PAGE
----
I also use Capture One and DxO PhotoLab Elite. The latter only if I need DeepPrime noise reduction. After 1 1/2 years of learning DxO PL, it’s good to have both possibilities. Everything else I do with C1 from import to export as I need a RAW converter with acceptable image management. That, and some lesser issues, unfortunately exclude DxO products.
I admit I’m too stingy with diskspace to use NEF and double size DNGs for the same image. In one way I don’t trust DNG enough to throw away the genuine NEF. It was meant as a universal RAW format and few manufacturers like Leica, Sigma, Pentax/Ricoh use it as native RAW, but the others stick to their genuine formats. I simply dislike the massive size of DNG.
A Sigma dp 0 quattro can produce both Sigma Foveon RAWs or DNG. DNG has no better quality but uses 2 1/2 × more diskspace - and that’s an Adobe thing, be it Photoshop, Illustrator, InDesign - always a bit bigger than others. Bigger alone is not better.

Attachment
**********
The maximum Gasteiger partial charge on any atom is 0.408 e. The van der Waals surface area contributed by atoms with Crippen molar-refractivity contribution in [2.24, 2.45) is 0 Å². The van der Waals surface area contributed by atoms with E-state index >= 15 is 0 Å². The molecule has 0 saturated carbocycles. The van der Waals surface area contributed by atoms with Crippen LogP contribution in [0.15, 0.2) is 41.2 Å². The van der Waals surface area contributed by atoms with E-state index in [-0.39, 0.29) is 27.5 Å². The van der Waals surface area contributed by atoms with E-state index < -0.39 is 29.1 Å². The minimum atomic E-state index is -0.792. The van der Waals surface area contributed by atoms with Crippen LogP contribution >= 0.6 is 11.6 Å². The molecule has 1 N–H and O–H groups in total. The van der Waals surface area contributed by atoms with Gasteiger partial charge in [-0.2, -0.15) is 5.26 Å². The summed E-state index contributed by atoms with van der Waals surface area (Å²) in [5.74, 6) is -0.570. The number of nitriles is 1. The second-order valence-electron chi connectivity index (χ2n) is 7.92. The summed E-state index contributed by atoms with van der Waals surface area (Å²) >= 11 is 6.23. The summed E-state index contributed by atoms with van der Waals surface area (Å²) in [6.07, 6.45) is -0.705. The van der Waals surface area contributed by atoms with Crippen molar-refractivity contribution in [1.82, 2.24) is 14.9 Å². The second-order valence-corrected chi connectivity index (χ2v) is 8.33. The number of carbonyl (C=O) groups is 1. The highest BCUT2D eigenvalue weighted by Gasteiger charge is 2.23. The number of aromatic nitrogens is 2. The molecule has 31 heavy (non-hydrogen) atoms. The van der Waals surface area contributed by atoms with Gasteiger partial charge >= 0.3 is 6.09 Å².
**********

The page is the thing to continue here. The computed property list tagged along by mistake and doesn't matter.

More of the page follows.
I’m not sure where DNG gets this reputation for enormous file sizes.
My Pentax is set to record DNG — a decision I made many years ago when upgrading to a camera that could write them in approximately the same time as a native PEF file. A PEF and DNG are very close in file size for any given shot. I just shot a test scene:
- PEF = 34.3 MB
- DNG = 34.7 MB